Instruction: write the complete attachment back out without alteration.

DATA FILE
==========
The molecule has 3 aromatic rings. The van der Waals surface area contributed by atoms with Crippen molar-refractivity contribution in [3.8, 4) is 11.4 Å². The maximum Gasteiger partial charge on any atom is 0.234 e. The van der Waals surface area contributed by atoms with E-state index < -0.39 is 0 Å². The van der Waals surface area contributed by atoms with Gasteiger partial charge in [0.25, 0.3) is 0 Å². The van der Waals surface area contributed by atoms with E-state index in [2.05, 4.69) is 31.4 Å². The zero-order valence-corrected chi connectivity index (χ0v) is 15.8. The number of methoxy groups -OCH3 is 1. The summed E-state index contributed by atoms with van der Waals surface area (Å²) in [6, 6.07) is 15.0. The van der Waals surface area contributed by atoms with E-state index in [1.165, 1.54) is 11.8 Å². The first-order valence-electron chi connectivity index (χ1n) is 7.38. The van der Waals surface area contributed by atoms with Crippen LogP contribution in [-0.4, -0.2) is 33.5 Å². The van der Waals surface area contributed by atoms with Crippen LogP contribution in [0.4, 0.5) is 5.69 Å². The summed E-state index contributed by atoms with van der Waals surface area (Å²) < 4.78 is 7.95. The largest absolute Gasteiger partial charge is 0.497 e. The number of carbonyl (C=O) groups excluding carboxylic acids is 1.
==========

The molecule has 3 aromatic rings. The van der Waals surface area contributed by atoms with Crippen molar-refractivity contribution in [3.8, 4) is 11.4 Å². The maximum Gasteiger partial charge on any atom is 0.234 e. The van der Waals surface area contributed by atoms with E-state index < -0.39 is 0 Å². The van der Waals surface area contributed by atoms with Gasteiger partial charge in [0.25, 0.3) is 0 Å². The van der Waals surface area contributed by atoms with E-state index in [2.05, 4.69) is 31.4 Å². The zero-order valence-corrected chi connectivity index (χ0v) is 15.8. The number of methoxy groups -OCH3 is 1. The summed E-state index contributed by atoms with van der Waals surface area (Å²) in [6, 6.07) is 15.0. The van der Waals surface area contributed by atoms with E-state index in [1.165, 1.54) is 11.8 Å². The first-order valence-electron chi connectivity index (χ1n) is 7.38. The van der Waals surface area contributed by atoms with Crippen LogP contribution in [-0.4, -0.2) is 33.5 Å². The van der Waals surface area contributed by atoms with Crippen LogP contribution in [0.4, 0.5) is 5.69 Å². The summed E-state index contributed by atoms with van der Waals surface area (Å²) < 4.78 is 7.95. The largest absolute Gasteiger partial charge is 0.497 e. The number of carbonyl (C=O) groups excluding carboxylic acids is 1.